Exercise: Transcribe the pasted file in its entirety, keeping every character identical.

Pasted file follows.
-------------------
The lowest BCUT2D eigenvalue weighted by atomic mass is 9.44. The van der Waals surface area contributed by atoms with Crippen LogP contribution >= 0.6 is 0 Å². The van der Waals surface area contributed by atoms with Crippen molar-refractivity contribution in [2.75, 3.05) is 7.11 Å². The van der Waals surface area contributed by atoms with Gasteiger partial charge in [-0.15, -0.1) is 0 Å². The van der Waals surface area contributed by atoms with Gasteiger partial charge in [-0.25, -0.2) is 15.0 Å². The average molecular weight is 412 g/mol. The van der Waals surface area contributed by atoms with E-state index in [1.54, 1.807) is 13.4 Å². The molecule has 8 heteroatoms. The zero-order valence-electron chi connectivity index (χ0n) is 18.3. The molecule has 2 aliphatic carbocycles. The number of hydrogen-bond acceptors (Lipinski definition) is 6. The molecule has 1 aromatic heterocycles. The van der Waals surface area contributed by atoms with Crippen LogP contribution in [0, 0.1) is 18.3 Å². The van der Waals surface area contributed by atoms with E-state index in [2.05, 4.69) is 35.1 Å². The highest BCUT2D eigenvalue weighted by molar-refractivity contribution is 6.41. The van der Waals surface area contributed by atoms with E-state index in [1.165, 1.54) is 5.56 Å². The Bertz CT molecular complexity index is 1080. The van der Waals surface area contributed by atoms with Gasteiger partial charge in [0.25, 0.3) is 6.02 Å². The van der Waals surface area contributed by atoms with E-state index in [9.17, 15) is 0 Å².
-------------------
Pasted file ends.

The lowest BCUT2D eigenvalue weighted by atomic mass is 9.44. The van der Waals surface area contributed by atoms with Crippen LogP contribution >= 0.6 is 0 Å². The van der Waals surface area contributed by atoms with Crippen molar-refractivity contribution in [2.75, 3.05) is 7.11 Å². The van der Waals surface area contributed by atoms with Gasteiger partial charge in [-0.15, -0.1) is 0 Å². The van der Waals surface area contributed by atoms with Gasteiger partial charge in [-0.25, -0.2) is 15.0 Å². The average molecular weight is 412 g/mol. The van der Waals surface area contributed by atoms with E-state index in [1.54, 1.807) is 13.4 Å². The molecule has 8 heteroatoms. The zero-order valence-electron chi connectivity index (χ0n) is 18.3. The molecule has 2 aliphatic carbocycles. The number of hydrogen-bond acceptors (Lipinski definition) is 6. The molecule has 1 aromatic heterocycles. The van der Waals surface area contributed by atoms with Crippen LogP contribution in [0, 0.1) is 18.3 Å². The van der Waals surface area contributed by atoms with E-state index in [2.05, 4.69) is 35.1 Å². The highest BCUT2D eigenvalue weighted by molar-refractivity contribution is 6.41. The van der Waals surface area contributed by atoms with E-state index in [1.165, 1.54) is 5.56 Å². The Bertz CT molecular complexity index is 1080. The van der Waals surface area contributed by atoms with Gasteiger partial charge in [0.25, 0.3) is 6.02 Å². The van der Waals surface area contributed by atoms with E-state index in [9.17, 15) is 0 Å².